Until A COVID-19 Vaccine Emerges, Can Masks Be A Kind Of Vaccine Against Coronavirus?

Until A COVID-19 Vaccine Emerges, Can Masks Be A Kind Of Vaccine Against Coronavirus?A medical mask (Mateus Andre/Freepik)
  • While the wait is on for a safe and effective coronavirus vaccine, a hypothesis emerges of a different kind of "vaccine" — your face mask.

“Mask up” is the slogan going around as cases of the coronavirus disease, Covid-19, remain high and restrictions on public activity fall. The role of the mask is to protect you and others from the transmission of SARS-CoV-2, the coronavirus behind the pandemic.

However, a new idea suggests that masks may do more than just offer protection — they may act as a “crude vaccine” until an actual vaccine emerges.

The hypothesis has been published in The New England Journal of Medicine (NEJM).

The report says “...universal masking could become a form of “variolation.”

This term refers to a method prevalent in pre-vaccine times. Individuals were immunised against smallpox by exposing them to viral material taken from patients with a mild form of the disease. The name “variolation” came from the name of the virus causing smallpox, variola.

In the coronavirus context, the idea is that the mask would allow a small amount of the virus to seep through, keeping illness to a minimum while inducing an immune response in the body against the alien pathogen. The new battalion of immune cells, specifically T cells, would keep guard against the coronavirus and launch an attack the next time it comes around.

The result would be an overall rise in the immunity levels in the population, making it harder for the virus to locate susceptible people to infect. In this way, the virus spread would slow down.

Whether the virus would eventually die out or remain in action one place or another, at one time or another, will depend on how long our adaptive immunity can keep us safe. But we won’t have to worry about how long the mask will protect us — one or more safe and effective vaccines are expected to arrive next year. The mask can hold fort only till then.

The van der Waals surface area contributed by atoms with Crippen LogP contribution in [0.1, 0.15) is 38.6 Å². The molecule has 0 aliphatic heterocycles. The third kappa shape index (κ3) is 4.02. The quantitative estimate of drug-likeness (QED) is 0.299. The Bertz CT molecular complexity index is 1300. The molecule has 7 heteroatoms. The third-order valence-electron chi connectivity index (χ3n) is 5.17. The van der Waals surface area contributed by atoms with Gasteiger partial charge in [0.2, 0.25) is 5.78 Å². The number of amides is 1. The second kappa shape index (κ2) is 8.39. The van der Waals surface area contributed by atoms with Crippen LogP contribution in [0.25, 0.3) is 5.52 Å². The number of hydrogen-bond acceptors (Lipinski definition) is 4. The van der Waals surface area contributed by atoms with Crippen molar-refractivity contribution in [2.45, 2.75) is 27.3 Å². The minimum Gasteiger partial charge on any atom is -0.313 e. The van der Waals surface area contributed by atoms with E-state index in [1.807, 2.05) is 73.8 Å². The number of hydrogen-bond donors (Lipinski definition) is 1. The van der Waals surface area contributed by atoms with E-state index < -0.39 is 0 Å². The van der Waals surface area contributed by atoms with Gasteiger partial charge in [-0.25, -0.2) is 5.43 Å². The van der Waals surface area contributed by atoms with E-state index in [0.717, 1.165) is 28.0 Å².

This is a hypothesis yet to be borne out in a trial. The only way to test this idea is to have two groups — one with masks, other without — participate in an experiment that exposes them to the virus, and then observe the outcomes. Such a study would raise ethical alarm bells.

Some of the parameters to watch out for and compare in tests would be the level of illness (between masked and unmasked), the strength and durability of T-cell immunity specific to SARS-CoV-2 (between symptomatic and asymptomatic), and infection spread (between areas with different levels of infection). This would provide clarity on the hypothesis.

In the absence of a clinical trial in humans, the idea gets its oxygen from past experience with pathogens and a theory of viral pathogenesis that says disease severity is dictated by the amount of viral material in the body. The less the virus, the less will be the disease severity.

In animals, this relationship between viral inoculum and disease severity with respect to coronavirus has been established. The NEJM report makes note of this study, published in Clinical Infectious Diseases journal at the end of May. Two sets of hamsters were kept apart by a surgical mask partition in the investigation. It was observed that SARS-CoV-2 transmission was reduced with the help of the partition.

In humans, the benefits of universal masking have borne out in numerous studies — a higher proportion of people end up asymptomatic or mildly symptomatic if everyone has their masks on as compared to cases when everyone doesn’t.

Still, direct evidence for the theory of a mask acting as a crude vaccine doesn’t yet exist.

In the absence of standard proof, therefore, the protocol remains the same — wear a mask, keep a safe distance, avoid crowds, and wash hands regularly.

Also Read: What is the “T Cell response” in COVID-19 vaccine trials and why it is key to coronavirus fight


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